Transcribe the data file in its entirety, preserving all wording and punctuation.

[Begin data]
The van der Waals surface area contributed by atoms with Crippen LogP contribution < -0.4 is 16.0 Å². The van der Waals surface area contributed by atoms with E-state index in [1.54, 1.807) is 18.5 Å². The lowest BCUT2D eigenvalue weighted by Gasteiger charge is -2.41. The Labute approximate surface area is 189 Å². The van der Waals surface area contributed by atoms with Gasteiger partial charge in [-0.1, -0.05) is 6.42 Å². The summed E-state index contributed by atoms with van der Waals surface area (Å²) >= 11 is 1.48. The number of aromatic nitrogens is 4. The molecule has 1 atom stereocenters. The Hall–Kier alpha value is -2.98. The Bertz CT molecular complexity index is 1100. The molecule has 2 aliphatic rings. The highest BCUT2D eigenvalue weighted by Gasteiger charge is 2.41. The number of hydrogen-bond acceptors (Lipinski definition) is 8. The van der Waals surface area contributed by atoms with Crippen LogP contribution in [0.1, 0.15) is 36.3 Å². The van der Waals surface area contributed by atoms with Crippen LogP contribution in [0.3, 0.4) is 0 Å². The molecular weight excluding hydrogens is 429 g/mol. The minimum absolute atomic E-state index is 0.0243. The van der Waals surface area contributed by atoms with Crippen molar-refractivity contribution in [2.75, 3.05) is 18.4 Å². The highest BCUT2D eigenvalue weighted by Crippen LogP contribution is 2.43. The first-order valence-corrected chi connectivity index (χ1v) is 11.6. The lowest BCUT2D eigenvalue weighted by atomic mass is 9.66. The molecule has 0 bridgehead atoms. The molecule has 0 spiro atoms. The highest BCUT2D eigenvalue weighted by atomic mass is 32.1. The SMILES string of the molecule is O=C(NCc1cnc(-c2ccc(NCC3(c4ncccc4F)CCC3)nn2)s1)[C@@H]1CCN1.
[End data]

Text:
The van der Waals surface area contributed by atoms with Crippen LogP contribution < -0.4 is 16.0 Å². The van der Waals surface area contributed by atoms with E-state index in [1.54, 1.807) is 18.5 Å². The lowest BCUT2D eigenvalue weighted by Gasteiger charge is -2.41. The Labute approximate surface area is 189 Å². The van der Waals surface area contributed by atoms with Gasteiger partial charge in [-0.1, -0.05) is 6.42 Å². The summed E-state index contributed by atoms with van der Waals surface area (Å²) >= 11 is 1.48. The number of aromatic nitrogens is 4. The molecule has 1 atom stereocenters. The Hall–Kier alpha value is -2.98. The Bertz CT molecular complexity index is 1100. The molecule has 2 aliphatic rings. The highest BCUT2D eigenvalue weighted by Gasteiger charge is 2.41. The number of hydrogen-bond acceptors (Lipinski definition) is 8. The van der Waals surface area contributed by atoms with Crippen LogP contribution in [0.1, 0.15) is 36.3 Å². The van der Waals surface area contributed by atoms with Crippen LogP contribution in [0.3, 0.4) is 0 Å². The molecular weight excluding hydrogens is 429 g/mol. The minimum absolute atomic E-state index is 0.0243. The van der Waals surface area contributed by atoms with Crippen molar-refractivity contribution in [2.75, 3.05) is 18.4 Å². The highest BCUT2D eigenvalue weighted by Crippen LogP contribution is 2.43. The first-order valence-corrected chi connectivity index (χ1v) is 11.6. The lowest BCUT2D eigenvalue weighted by atomic mass is 9.66. The molecule has 0 bridgehead atoms. The molecule has 0 spiro atoms. The highest BCUT2D eigenvalue weighted by atomic mass is 32.1. The SMILES string of the molecule is O=C(NCc1cnc(-c2ccc(NCC3(c4ncccc4F)CCC3)nn2)s1)[C@@H]1CCN1.